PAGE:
Court: Cohabiting Does Not Make You A Married Couple.

A file image of a judge's gavel. [PHOTO | COURTESY]

According to a decision by the Supreme Court, cohabiting individuals who have no intention of getting married are not legally wedded unless they voluntarily do so.

After a protracted legal dispute between respondent Paul Ogari Mayaka and his ex-girlfriend appellant Mary Nyambura Kangara, also known as Mary Nyambura Paul, the court issued a decision.

The couple purchased a matrimonial residence in Dagoretti during their extended cohabitation (1986–2011), according to court records.

When they split up, Nyambura filed a court petition asking for an equal distribution of the marital assets; however, the request was denied since it was impossible to assume that the cohabitation that followed constituted a marriage.

Dissatisfied with the High Court’s ruling, the case was appealed to the Court of Appeal, which ruled that there was a presumption of marriage between the two parties and proceeded to divide the suit property in half, with a share going to each party.

Later, the case was taken to the Supreme Court, where the justices determined that because the appellant and respondent had never been married, Act No. 49 of 2013—which governs matrimonial property—did not apply to the case.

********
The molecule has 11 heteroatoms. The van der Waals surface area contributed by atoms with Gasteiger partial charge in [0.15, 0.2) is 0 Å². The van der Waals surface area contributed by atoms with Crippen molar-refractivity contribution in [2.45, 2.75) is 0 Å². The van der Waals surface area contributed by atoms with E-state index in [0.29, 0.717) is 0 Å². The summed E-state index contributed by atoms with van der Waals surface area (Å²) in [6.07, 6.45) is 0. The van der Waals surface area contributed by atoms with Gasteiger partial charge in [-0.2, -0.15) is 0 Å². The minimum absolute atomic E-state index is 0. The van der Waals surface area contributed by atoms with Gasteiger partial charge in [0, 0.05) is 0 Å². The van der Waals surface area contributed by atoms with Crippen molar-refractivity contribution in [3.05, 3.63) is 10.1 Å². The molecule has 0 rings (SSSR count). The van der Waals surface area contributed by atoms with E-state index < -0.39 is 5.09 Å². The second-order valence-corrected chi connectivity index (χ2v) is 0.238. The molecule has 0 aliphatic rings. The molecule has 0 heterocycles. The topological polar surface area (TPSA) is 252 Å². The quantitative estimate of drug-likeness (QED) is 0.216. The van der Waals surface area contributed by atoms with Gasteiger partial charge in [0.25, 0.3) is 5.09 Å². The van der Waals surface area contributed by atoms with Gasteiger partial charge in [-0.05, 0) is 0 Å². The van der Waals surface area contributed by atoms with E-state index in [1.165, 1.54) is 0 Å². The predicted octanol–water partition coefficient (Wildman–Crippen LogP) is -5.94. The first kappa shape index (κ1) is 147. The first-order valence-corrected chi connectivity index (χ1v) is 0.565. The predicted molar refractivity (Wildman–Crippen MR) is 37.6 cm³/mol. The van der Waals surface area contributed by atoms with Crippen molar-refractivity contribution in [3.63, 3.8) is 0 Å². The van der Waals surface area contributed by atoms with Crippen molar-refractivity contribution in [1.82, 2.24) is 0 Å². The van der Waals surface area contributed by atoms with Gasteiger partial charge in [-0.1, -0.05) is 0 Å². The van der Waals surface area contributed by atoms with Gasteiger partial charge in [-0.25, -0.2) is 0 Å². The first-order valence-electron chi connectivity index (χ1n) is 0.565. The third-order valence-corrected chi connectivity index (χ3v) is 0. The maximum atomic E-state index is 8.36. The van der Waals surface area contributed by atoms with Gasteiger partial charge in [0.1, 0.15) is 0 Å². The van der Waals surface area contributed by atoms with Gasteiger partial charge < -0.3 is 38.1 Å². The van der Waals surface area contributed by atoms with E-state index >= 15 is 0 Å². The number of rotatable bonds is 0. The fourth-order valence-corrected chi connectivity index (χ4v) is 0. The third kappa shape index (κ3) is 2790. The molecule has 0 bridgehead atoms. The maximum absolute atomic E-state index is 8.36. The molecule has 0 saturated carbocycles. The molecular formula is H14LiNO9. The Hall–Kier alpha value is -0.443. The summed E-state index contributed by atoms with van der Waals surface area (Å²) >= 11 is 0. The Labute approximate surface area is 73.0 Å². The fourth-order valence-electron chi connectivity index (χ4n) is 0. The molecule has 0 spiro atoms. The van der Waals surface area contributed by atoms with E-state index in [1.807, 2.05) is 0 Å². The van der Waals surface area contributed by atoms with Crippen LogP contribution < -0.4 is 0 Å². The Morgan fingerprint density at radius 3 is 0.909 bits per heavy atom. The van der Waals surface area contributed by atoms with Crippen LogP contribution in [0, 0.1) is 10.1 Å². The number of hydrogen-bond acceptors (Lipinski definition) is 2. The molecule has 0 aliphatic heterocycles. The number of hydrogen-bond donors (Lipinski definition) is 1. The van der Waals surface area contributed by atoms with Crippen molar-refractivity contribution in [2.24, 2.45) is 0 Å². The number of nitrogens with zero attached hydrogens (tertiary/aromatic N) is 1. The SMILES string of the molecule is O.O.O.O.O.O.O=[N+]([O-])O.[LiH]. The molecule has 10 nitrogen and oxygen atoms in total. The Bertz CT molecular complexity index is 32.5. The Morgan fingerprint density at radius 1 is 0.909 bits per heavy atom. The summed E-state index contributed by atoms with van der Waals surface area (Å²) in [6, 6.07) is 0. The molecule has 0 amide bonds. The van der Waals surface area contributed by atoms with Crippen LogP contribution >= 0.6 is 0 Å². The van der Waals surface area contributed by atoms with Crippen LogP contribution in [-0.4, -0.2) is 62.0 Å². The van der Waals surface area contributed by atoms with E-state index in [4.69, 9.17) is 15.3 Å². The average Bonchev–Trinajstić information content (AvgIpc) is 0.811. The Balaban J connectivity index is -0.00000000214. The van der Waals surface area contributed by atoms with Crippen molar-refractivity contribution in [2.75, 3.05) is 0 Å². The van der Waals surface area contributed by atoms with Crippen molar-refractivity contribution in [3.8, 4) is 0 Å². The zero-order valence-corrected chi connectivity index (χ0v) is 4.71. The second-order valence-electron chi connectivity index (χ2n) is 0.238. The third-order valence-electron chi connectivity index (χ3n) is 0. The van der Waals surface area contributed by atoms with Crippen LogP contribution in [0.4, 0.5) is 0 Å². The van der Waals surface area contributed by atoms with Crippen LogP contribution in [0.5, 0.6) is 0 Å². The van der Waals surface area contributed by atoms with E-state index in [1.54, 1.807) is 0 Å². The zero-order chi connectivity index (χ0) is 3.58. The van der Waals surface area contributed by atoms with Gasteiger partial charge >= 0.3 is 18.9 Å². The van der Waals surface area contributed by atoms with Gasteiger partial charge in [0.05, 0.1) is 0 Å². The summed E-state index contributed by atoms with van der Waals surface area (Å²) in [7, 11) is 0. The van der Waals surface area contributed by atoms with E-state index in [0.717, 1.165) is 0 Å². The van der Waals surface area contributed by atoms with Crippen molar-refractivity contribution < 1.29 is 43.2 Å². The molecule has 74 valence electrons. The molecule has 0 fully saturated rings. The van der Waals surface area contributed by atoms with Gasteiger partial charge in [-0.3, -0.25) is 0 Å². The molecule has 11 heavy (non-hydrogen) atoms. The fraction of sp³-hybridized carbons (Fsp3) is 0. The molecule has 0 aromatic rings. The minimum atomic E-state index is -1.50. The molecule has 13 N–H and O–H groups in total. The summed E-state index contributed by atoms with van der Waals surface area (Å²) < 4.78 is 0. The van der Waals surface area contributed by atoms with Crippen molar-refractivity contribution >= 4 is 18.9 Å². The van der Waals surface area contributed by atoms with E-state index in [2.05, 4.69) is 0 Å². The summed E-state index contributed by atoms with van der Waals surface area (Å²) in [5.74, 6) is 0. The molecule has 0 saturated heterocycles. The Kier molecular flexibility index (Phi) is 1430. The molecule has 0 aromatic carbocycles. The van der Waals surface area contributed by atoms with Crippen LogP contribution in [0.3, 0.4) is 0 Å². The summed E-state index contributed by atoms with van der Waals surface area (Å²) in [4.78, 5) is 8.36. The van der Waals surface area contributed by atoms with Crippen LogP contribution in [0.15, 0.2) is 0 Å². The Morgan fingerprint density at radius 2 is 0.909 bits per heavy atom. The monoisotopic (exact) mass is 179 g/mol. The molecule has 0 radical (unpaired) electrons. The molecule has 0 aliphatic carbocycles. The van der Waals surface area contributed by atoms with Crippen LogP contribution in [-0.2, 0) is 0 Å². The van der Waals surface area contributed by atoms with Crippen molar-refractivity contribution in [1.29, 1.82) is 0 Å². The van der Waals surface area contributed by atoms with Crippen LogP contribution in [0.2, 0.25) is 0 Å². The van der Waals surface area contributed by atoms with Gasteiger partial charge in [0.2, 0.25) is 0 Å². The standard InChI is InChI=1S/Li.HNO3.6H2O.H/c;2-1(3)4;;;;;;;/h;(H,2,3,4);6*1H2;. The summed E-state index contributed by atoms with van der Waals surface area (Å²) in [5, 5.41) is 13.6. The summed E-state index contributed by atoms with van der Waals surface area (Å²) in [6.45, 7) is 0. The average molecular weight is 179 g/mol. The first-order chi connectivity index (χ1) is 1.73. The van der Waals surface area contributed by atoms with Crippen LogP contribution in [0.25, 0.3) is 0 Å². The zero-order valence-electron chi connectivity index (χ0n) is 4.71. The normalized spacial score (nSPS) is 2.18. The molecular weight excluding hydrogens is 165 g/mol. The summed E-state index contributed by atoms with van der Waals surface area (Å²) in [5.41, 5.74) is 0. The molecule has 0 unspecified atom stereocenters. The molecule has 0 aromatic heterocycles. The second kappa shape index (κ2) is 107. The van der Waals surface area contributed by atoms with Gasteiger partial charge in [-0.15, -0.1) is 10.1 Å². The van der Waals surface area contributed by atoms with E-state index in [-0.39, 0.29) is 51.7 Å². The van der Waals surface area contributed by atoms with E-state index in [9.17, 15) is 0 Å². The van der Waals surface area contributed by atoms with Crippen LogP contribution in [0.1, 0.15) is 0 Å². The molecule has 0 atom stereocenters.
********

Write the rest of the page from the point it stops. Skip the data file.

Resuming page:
According to the act, ownership of marital property is divided between the spouses in the event of a divorce or other dissolution of the marriage based on each spouse’s contribution to its acquisition.

Part of the ruling said that “the Court also found that the presumption of marriage is the exception rather than the rule and that the situations in which a presumption of marriage can be upheld are restricted.”

The Court has determined that there are situations in which couples live without any intention of being married, that marriage is a choice union, and that courts cannot force “a marriage” upon those who are unwilling to enter into one.

The Court, however, found that the parties’ shared intention at the time they bought the subject property gave birth to a constructive trust between them.

The Court divided the suit property at a ratio of 70% to the appellant and 30% to the respondent because they both contributed to its acquisition, improvement, and upkeep.

A marriage partner must now demonstrate their contribution to the matrimonial property in order to establish their share upon divorce, the court further decided.

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